“I walk into a diner, nobody’s talking to me,” Burns said last week in the basement campaign headquarters he is sharing with gubernatorial candidate Andrew Hemingway. “If I went around and had a handler who went up to people and said, ‘Would you like to meet Bob Burns, he’s running for executive councilor?’ First of all, I’d feel moronic, and second of all they’d be like, ‘Who the heck is this meatball thinking I want to meet him?’ ”
Burns said he’s not convinced that the “traditional grassroots stuff” is particularly effective in an Executive Council race. Instead, Burns said, he’s focusing heavily on using social media and reaching out digitally to the masses to spread the word about his campaign.
Online, Burns’s presence far outweighs his competitor’s: His campaign has 601 Twitter followers and 1,177 “likes” on Facebook to Adams’s 88, as of yesterday afternoon. The Adams campaign is not on Twitter.
And endorsements? Burns said he thinks they’re “actually the most pointless things in the world” – though his Facebook and Twitter personas might suggest otherwise, as he promotes nods from the Republican Liberty Caucus of New Hampshire, Stark 360 and the New Hampshire Conservative Majority Project.
Adams, meanwhile, has the backing of former U.S. senator John E. Sununu, the Union Leader, Bedford-area business leaders Rich Ashooh and Chuck Rolecek, former District 4 executive councilor Earl Rinker and Sen. Sharon Carson of Londonderry. Former District 4 executive councilor Raymond Wieczorek, who had endorsed Burns in 2012, is a key part of Adams’s steering committee.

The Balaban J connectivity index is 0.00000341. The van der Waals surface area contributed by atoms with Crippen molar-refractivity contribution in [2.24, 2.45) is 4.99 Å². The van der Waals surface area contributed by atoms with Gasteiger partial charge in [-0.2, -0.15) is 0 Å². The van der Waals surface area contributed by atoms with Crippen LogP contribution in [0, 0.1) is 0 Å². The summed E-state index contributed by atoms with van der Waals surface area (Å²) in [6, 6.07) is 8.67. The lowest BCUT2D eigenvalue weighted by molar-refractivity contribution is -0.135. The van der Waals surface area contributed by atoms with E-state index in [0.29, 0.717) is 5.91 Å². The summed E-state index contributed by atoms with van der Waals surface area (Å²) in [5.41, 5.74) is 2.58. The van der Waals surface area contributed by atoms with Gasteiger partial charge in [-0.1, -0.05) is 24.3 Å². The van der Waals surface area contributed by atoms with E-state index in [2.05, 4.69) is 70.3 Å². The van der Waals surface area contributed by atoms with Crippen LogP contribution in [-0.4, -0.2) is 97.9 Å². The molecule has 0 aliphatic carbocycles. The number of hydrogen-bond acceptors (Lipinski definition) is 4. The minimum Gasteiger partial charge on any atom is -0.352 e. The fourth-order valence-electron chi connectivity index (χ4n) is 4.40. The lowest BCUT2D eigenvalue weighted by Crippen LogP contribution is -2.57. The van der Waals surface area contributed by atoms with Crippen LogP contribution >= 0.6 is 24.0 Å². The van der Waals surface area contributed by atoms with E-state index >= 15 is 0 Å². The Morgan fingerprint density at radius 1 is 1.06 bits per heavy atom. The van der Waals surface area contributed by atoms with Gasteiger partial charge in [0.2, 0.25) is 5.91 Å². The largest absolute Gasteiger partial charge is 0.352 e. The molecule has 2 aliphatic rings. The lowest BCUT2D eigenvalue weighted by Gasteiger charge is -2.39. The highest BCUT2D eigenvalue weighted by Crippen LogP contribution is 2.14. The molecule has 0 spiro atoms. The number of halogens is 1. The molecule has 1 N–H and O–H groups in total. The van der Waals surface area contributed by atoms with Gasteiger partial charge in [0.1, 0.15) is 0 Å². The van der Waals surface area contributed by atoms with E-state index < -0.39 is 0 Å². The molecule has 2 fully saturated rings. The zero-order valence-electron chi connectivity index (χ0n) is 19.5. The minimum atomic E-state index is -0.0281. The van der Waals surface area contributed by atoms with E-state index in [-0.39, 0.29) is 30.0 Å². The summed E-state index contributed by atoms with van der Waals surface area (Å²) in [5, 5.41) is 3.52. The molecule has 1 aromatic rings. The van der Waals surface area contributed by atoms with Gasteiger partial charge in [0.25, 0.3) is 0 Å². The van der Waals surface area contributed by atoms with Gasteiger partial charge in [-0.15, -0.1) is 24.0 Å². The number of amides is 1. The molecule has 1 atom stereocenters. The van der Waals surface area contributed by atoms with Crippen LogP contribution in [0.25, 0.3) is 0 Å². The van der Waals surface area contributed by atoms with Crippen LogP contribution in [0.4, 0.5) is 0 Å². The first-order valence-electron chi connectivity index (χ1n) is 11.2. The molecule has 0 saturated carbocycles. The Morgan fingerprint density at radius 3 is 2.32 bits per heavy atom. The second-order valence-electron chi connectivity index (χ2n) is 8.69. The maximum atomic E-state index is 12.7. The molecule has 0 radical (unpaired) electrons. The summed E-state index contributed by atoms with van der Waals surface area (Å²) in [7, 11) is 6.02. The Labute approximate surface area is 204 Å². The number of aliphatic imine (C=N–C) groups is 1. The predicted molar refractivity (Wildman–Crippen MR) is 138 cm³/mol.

In one other stroke of similarity, both men say they’re not afraid to tell it like it is, to make tough calls or bear the brunt for unpopular decisions – but where Adams stressed diplomacy, Burns said he’s known to be more blunt.
And if you ask the candidates, both say their personal histories are what really set them apart.
Adams touts his years of experience at the postal service – he was the chief of staff for three postmaster generals – and his time in the military with giving him the experience needed for the position of executive councilor.
“I think the huge difference is the fact that I have 27 years of executive experience, and I have almost more executive experience than this young man has been alive. I have endured things he couldn’t imagine, have been through things – have been to places I wouldn’t want anyone to go to” Adams said, adding that he’s been trying to avoid electoral “mud-throwing.”
His opponent sees things differently. Maybe it’s a product of “growing up in the early ’90s, probably listening to a little bit too much punk rock and being a little bit too much anti-authority and anti-establishment,” he said, but he tends to be skeptical of the “lobbyist-lawyer crowd” and government “insiders.”
Burns also is not afraid to throw a little mud, turning Adams’s postal service experience into a point of criticism.
“I’ve worked my entire life in the private industry, in a high-tech industry,” Burns said, adding that his knowledge of databases and other information technologies shouldn’t be overlooked in terms of what he’d bring to understanding the contracts coming before the council.
“He’s worked his entire life for the federal government with a failed organization.”
(Casey McDermott can be reached at 369-3306 or firstname.lastname@example.org or on Twitter @caseymcdermott.)